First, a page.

PORT ANGELES — Initial evidence indicates that Trooper Travis Beebe, who destroyed his State Patrol car in a multivehicle crash Friday afternoon east of Port Angeles, caused the wreck, a patrol spokesman said Monday.
“The initial indications from the scene are that Trooper Beebe was the causing driver in the collision while attempting to overtake a speeding vehicle, and lost control of his vehicle,” Sgt. Jason Hicks said.
Beebe, 39, who works out of the State Patrol’s Port Angeles station, will be back on duty Wednesday while agency officials continue to investigate the circumstances surrounding the collision, Hicks said.
Hicks said Beebe has not been at work since the 4:30 p.m. Saturday wreck, which was near the center of the Morse Creek “S” curve of U.S. 101 about 2½ miles east of the Port Angeles city limit.
Beebe, who did not work Sunday and is off Mondays and Tuesdays, was not on administrative leave but could face “progressive discipline,” termination or criminal charges depending on the results of the investigation, which should produce updated information by Friday, Hicks said.
“He continues to work a normal shift,” Hicks said, adding the crash is being investigated by the State Patrol’s Major Accident Investigation Team.
“They will continue to investigate it, and at the end of it will decide what if any discipline will come down on Trooper Beebe.”
“We’re just looking for a root cause: a blown tire, speed, improper negotiation of a curve,” Hicks said.
“There are any number of factors that can come into play as to why this collision occurred.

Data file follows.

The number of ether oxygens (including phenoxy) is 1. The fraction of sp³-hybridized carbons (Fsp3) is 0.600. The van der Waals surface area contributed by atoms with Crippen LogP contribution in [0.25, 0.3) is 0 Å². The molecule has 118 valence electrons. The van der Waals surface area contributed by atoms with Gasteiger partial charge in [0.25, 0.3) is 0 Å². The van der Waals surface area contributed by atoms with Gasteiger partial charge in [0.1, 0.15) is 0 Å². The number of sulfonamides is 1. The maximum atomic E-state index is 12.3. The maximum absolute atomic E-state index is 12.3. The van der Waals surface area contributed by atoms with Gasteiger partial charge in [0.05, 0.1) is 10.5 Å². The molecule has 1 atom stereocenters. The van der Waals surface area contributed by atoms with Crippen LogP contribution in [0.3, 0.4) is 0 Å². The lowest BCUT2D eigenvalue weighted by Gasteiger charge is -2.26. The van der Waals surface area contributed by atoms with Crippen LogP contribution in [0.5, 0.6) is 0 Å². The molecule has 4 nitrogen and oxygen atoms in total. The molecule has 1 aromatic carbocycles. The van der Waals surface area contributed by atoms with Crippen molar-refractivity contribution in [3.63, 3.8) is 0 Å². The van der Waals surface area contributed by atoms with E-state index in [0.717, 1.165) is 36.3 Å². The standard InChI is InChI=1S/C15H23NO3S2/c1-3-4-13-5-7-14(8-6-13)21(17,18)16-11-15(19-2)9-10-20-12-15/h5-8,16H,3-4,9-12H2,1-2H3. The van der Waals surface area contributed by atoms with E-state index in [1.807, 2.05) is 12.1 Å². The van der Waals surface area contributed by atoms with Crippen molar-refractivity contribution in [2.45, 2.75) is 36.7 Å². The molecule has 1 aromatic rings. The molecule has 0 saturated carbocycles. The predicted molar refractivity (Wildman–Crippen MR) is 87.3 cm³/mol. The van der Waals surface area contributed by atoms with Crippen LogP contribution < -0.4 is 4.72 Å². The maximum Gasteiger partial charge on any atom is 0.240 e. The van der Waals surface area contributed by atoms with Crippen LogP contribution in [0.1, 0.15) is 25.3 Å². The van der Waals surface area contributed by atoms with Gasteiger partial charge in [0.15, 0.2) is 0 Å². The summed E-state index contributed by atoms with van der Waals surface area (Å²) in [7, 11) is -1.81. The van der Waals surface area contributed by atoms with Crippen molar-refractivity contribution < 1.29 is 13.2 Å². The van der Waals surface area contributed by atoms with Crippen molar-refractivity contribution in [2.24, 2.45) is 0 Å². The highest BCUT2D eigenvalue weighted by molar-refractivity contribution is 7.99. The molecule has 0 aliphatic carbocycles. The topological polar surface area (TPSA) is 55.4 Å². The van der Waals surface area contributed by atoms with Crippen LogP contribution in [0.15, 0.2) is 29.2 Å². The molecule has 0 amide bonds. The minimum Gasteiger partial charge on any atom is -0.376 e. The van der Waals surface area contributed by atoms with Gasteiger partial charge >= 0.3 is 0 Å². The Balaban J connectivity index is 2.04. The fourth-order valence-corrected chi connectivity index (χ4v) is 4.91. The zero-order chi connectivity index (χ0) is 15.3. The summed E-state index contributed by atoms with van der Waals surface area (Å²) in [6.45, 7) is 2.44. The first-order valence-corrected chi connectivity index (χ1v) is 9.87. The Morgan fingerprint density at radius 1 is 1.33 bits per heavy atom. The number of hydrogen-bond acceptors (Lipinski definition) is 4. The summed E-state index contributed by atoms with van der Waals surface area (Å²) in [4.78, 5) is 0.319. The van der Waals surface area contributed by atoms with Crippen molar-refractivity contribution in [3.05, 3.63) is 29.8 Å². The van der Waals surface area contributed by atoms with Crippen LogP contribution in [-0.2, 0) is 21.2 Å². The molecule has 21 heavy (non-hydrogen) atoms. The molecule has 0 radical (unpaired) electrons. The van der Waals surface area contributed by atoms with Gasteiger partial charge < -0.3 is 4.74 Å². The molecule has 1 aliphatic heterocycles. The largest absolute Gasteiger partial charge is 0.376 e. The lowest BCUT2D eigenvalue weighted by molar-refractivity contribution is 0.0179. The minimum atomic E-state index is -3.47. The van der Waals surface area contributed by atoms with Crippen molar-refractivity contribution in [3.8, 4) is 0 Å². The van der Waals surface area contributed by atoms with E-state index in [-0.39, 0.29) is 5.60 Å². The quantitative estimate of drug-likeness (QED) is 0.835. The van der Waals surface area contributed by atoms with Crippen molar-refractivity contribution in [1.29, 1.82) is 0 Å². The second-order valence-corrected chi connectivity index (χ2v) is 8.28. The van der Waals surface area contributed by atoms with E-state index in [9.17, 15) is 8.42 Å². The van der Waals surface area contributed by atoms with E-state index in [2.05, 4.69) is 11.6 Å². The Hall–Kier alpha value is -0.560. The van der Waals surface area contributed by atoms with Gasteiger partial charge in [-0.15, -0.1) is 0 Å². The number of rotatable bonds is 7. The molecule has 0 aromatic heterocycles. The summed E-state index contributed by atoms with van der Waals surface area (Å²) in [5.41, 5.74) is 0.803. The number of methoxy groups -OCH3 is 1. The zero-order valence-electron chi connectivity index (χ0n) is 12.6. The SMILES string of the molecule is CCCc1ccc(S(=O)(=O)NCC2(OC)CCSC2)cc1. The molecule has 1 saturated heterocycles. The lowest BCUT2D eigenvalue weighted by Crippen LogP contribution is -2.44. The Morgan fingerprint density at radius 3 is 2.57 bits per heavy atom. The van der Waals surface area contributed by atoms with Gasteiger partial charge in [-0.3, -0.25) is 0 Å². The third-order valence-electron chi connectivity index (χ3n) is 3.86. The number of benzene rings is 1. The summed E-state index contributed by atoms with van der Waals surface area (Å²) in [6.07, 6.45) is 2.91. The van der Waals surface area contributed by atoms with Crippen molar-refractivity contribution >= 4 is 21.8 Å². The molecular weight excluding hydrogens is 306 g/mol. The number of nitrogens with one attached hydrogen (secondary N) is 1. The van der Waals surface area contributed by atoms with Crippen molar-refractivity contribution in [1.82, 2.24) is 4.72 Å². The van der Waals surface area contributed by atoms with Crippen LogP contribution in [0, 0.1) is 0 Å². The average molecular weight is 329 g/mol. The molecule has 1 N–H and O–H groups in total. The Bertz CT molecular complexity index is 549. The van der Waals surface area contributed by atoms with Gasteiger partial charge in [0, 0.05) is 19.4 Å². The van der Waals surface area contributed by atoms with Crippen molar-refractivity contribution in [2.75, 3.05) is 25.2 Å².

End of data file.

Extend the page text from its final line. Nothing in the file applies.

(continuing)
“Until we know what caused it, we can’t hang our hat on one thing.”
There was no indication that driver inattention was involved, and the agency has ruled out drugs and alcohol as factors, Hicks said.
Beebe’s westbound 2011 Ford Crown Victoria patrol car, valued new at $30,500, was destroyed after he made a U-turn to chase a speeder and crossed the centerline and struck two vehicles, according to a State Patrol memo
He was treated for back and neck pain at Olympic Medical Center, according to a State Patrol spokesman.
Dana M. Thompson, 28, of Sequim, driving a 2011 Toyota Tundra pickup truck, was uninjured, according to the State Patrol.
Thompson’s two passengers also were uninjured.
Tigran Gyonjyan, 34, of Sammamish, driving a 2009 Honda sport utility vehicle, was slightly injured and was treated at the scene by paramedics, the State Patrol said.
Five passengers in Gyonjyan’s vehicle, including two 9-year-olds, were reportedly unhurt.
Gyonjyan’s Honda was destroyed, Thompson’s pickup was damaged and towed away, and Beebe’s vehicle was towed to the State Patrol’s Port Angeles station.
Any disciplinary measures meted out to Beebe will go through the State Patrol Office of Professional Standards.
Beebe was involved in a May 8, 2012, high-speed chase up Deer Park Road east of Port Angeles that led to the death of motorcyclist Bjorn R. Larsen, 36, of Forks, and the destruction of the patrol car Beebe was driving.
The State Patrol determined that Larsen was at fault, although Beebe was suspended for one day without pay for violating the agency’s vehicle-pursuit policy by getting into the collision.
“If the investigation determines [Beebe] is at fault, he could receive a suspension of some sort, but he will definitely be ordered back to additional driver training,” Hicks said.
“If he is found at fault, then progressive discipline takes place with the hope of correcting any behavior we saw.”
“If this is just a matter of him turning around to chase a speeder and he lost control of his patrol car, it would be progressive discipline,” Hicks added.
The speeder got away.
Beebe will not likely get a new patrol car as a replacement, Hicks added.
Beebe, a trooper for 17 years, was selected as 2010 Trooper of the Year for District 8, which includes Clallam, Jefferson, Kitsap, mason, Pacific, Wahkiakum and Grays Harbor counties.
Factors that go into the selection include professional conduct and community involvement, but writing tickets plays a “small amount” in who receives the award, Hicks said.
“In 2010, he may have had a squeaky clean [Office of Professional Standards] history,” he added.
Collisions stay on troopers’ records for five or six years, Hicks said.